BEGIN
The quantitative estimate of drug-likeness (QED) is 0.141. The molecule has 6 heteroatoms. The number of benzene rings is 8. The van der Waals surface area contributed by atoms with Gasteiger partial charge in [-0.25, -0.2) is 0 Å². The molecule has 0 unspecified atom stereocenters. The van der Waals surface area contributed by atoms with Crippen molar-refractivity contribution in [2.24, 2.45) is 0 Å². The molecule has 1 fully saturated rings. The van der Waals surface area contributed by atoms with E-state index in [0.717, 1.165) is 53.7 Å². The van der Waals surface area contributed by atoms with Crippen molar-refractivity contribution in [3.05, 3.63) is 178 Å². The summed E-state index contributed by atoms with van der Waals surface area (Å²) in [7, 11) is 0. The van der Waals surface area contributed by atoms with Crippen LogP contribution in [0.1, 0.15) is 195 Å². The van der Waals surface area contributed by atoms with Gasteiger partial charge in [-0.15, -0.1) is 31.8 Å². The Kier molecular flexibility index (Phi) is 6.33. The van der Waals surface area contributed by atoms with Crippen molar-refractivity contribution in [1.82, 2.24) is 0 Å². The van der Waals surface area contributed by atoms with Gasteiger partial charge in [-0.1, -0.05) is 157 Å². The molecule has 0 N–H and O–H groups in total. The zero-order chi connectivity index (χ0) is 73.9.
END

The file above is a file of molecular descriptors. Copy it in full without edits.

The quantitative estimate of drug-likeness (QED) is 0.141. The molecule has 6 heteroatoms. The number of benzene rings is 8. The van der Waals surface area contributed by atoms with Gasteiger partial charge in [-0.25, -0.2) is 0 Å². The molecule has 0 unspecified atom stereocenters. The van der Waals surface area contributed by atoms with Crippen molar-refractivity contribution in [2.24, 2.45) is 0 Å². The molecule has 1 fully saturated rings. The van der Waals surface area contributed by atoms with E-state index in [0.717, 1.165) is 53.7 Å². The van der Waals surface area contributed by atoms with Crippen molar-refractivity contribution in [3.05, 3.63) is 178 Å². The summed E-state index contributed by atoms with van der Waals surface area (Å²) in [7, 11) is 0. The van der Waals surface area contributed by atoms with Crippen LogP contribution in [0.1, 0.15) is 195 Å². The van der Waals surface area contributed by atoms with Gasteiger partial charge in [-0.15, -0.1) is 31.8 Å². The Kier molecular flexibility index (Phi) is 6.33. The van der Waals surface area contributed by atoms with Crippen molar-refractivity contribution in [1.82, 2.24) is 0 Å². The van der Waals surface area contributed by atoms with Gasteiger partial charge in [-0.1, -0.05) is 157 Å². The molecule has 0 N–H and O–H groups in total. The zero-order chi connectivity index (χ0) is 73.9.